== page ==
The techniques used to create Stonehenge are pretty sophisticated. The lintels (the long stones on top) are locked to their supporting stones with a mortice and tenon joints, slightly smoothed, and connected to their neighbors with tongue and groove joints. Their supporting stones were leveled on the top to account for the changes in elevation of the ground, so everything sits very evenly. When all of the stones were intact, they would have looked like a continuous ring.

A close-up image of Stonehenge, showing two lintel stones balanced on four sarsen stones. The end of one of the lintels demonstrates the "tongue" portion of a tongue and groove joint. Some of the sarsens in the rear of the photo show nubby projections, which would've helped to lock their lintels in place.
If you look carefully at the end of the lintel on the left, you can see the tongue end of a tongue and groove joint. Look at the sarsens in the back, and you can see the nubby bits that would’ve held their lintels in place.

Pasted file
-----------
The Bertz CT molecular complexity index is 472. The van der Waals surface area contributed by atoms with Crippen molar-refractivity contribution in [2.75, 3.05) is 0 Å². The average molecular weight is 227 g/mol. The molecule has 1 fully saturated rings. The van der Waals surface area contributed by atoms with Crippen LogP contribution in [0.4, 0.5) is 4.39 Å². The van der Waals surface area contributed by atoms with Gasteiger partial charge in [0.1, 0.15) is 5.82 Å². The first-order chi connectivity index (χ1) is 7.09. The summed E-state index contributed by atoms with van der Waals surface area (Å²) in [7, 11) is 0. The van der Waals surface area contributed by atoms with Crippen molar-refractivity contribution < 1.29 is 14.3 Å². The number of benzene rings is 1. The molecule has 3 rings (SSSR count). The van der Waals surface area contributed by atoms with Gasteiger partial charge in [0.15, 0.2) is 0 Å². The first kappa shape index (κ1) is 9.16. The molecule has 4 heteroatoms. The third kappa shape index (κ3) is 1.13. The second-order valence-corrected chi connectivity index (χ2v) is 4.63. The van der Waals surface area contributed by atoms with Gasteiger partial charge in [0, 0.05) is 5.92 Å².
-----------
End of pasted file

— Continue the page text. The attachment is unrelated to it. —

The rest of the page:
Photo by Kris Schulze on Pexels.com

One stone, the Slaughter Stone, probably wasn’t actually used to kill anything. It gets its name from the bloody appearance of water that collects on its surface — the water reacts with iron compounds in the stone, oxidizing them and turning the water a rusty color.

Preseli bluestone was said to be transported by Merlin, using magic.

The Ethicality of Preseli Bluestone

The original place where bluestone is found is Carn Meyne. This is a protected area, and is off limits to mining and rock collecting alike.

The Preseli bluestone on the market today ostensibly comes from a nearby farm, where a deposit of the stone was found. Others may come from specimens collected from Carn Meyne before it was legally protected.

With this in mind, there’s some concern that Preseli bluestone trafficking might be a thing. If the Pagan and new age communities’ demand for bluestone outstrips the supply, then it could incentivize the smuggling of bluestone or other unethical practices. It can already be challenging to find genuine bluestone, since green dolerite is sometimes re-labeled and sold as bluestone for a higher price.